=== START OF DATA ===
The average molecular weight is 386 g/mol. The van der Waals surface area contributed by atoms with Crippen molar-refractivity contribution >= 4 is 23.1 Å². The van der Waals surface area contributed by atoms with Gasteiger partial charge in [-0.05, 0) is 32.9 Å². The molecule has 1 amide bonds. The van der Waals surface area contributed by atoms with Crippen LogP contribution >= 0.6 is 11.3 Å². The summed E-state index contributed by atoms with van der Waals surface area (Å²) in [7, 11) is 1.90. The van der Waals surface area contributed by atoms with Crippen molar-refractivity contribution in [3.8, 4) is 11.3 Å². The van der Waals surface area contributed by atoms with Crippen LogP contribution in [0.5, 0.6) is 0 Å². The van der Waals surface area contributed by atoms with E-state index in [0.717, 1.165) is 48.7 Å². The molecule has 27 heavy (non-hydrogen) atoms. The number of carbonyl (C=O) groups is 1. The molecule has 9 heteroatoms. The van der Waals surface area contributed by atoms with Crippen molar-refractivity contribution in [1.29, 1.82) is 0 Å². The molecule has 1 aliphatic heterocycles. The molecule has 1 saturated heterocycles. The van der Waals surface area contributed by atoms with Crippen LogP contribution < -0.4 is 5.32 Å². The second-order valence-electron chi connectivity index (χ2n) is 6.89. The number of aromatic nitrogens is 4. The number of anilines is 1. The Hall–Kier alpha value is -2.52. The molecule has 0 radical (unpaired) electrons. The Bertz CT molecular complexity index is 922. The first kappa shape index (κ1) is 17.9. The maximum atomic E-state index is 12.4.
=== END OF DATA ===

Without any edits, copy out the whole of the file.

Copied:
The average molecular weight is 386 g/mol. The van der Waals surface area contributed by atoms with Crippen molar-refractivity contribution >= 4 is 23.1 Å². The van der Waals surface area contributed by atoms with Gasteiger partial charge in [-0.05, 0) is 32.9 Å². The molecule has 1 amide bonds. The van der Waals surface area contributed by atoms with Crippen LogP contribution >= 0.6 is 11.3 Å². The summed E-state index contributed by atoms with van der Waals surface area (Å²) in [7, 11) is 1.90. The van der Waals surface area contributed by atoms with Crippen molar-refractivity contribution in [3.8, 4) is 11.3 Å². The van der Waals surface area contributed by atoms with Crippen LogP contribution in [0.5, 0.6) is 0 Å². The van der Waals surface area contributed by atoms with E-state index in [0.717, 1.165) is 48.7 Å². The molecule has 27 heavy (non-hydrogen) atoms. The number of carbonyl (C=O) groups is 1. The molecule has 9 heteroatoms. The van der Waals surface area contributed by atoms with Crippen molar-refractivity contribution in [1.29, 1.82) is 0 Å². The molecule has 1 aliphatic heterocycles. The molecule has 1 saturated heterocycles. The van der Waals surface area contributed by atoms with Crippen LogP contribution < -0.4 is 5.32 Å². The second-order valence-electron chi connectivity index (χ2n) is 6.89. The number of aromatic nitrogens is 4. The number of anilines is 1. The Hall–Kier alpha value is -2.52. The molecule has 0 radical (unpaired) electrons. The Bertz CT molecular complexity index is 922. The first kappa shape index (κ1) is 17.9. The maximum atomic E-state index is 12.4.